Other observers were less impressed by the arrogance and self-importance of young aide. Hay was smart and knew it. He was attractive to young women and knew it. He was witty and knew it. Colleague William O. Stoddard recalled an incident interrupted his work to tell a joke. Nicolay heard the laughter and came into the room. The President heard the laughter and joined them: “‘Now John, just tell that thing again’ His feet had made no sound in coming from his room, or our own racket had drowned any footfall, but here was the President, and he sank into Andrew Jackson’s chair, facing the table, with Nicolay seated by him and Hay still standing by the mantel. The story was as fresh and was even better told that third time up to its first explosive place. Down came the President’s foot from across his knee with a heavy stamp on the floor, and out through the hall went the uproarious peal of laughter.” 5

The President and Hay even invaded each other’s bedrooms late at night to exchange news and stories. On one occasion, Hay reported: “I went to the bedside of the Chief couché. I told him the yarn he quietly grinned.” Journalist Noah Brooks, a friend of the Lincoln family, wrote: “Perhaps in all American public life nothing is more charming than the story of the relations which existed between these two men, the one in the bloom of youth, the other hastening toward his tragic end. Lincoln treated Hay with the affection of a father, only with more than a father’s freedom. If he waked at night he roused Hay, and they read together in summer they rode in the afternoons, and dined in the evenings at the Soldiers’ Home. In public matters the older man reposed in the younger unlimited confidence.” 6

Historian Michael Burlingame wrote that “Hay’s humor, intelligence, love of word play, fondness for literature, and devotion to his boss made him a source of comfort to the beleaguered president in the loneliness of the White House.” 7 Hay’s good humor stood him in good stead, but he often clashed with Mrs. Lincoln at the White House—since he and John Nicolay shared responsibility for the White House expense account. Early in the war, he also oversaw White House security. The conflict with the woman he called the “hellcat” hastened his appointment to be a diplomat in Paris in 1865. He had soaked up literature and culture at Brown University he shared with his White House boss a love of poetry and an occasionally melancholy temperament. He also shared the President’s love of good writing and the theater.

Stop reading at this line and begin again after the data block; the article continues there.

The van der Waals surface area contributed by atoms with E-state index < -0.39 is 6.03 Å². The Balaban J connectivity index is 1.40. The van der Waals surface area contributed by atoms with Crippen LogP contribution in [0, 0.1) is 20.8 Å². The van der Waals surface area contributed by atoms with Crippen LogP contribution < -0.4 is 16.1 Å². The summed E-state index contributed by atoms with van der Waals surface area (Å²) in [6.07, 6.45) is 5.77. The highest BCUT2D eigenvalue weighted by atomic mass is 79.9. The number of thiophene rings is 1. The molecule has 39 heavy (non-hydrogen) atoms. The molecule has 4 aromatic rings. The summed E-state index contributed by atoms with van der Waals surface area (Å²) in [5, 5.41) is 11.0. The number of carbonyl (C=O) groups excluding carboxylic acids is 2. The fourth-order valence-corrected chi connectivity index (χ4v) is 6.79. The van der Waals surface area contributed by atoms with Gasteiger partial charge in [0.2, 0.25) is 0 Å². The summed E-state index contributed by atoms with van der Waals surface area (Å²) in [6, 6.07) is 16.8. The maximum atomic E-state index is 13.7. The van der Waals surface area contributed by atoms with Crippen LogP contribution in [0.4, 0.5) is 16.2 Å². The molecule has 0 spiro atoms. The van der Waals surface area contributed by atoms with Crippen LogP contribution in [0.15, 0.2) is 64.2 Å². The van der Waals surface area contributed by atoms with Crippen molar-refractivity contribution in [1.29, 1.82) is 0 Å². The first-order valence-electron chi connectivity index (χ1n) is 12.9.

Lincoln chronicler Daniel Mark Epstein wrote that “the secretaries rarely left Washington for rest without an assignment somewhere in the vicinity of their destination, such as Hay’s detour to St. Louis when he went to visit his family in Warsaw, 10 miles away.” 8 When Hay was sent to Florida by President Lincoln in 1864, it was rumored that Hay was to become the state’s first reconstruction congressman reconstruction failed however as did all subsequent efforts to get Hay to run for political office. After the Civil War Hay served as a distinguished poet, novelist, journalist, businessman and diplomat, including service as Ambassador to Great Britain (1897-98) and Secretary of State (1898-1905) under Presidents William McKinley and Theodore Roosevelt. Hay managed the Open Door Policy toward China, negotiated the Hay-Pauncefote Treaty and helped arrange for construction of Panama Canal.

John Hays Hammond, Jr.

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John Hays Hammond, Jr., (born April 13, 1888, San Francisco—died Feb. 12, 1965, New York City), U.S. inventor whose development of radio remote control served as the basis for modern missile guidance systems.

Son of the noted U.S. mining engineer John Hays Hammond, he established the Hammond Radio Research Laboratory in 1911. By the beginning of World War I, he had not only developed radio remote control but also incorporated it with a gyroscope to send an experimental yacht on a 120-mile (190-kilometre) round trip between Gloucester, Mass., and Boston. Hammond then developed techniques for preventing enemy jamming of remote control and invented a radio-controlled torpedo for coastal defense.

Hammond conducted some of the earliest experiments in frequency modulation (FM) broadcasting and invented single-dial radio tuning. In addition he devised an amplifier that was used on long-distance telephone lines.

During World War II he developed a variable-pitch ship propeller that increased engine efficiency. His later developments include a method of intelligence transmission called “Telespot.” He was president of the Hammond Research Corporation, a consulting firm, and often served as research consultant to large corporations.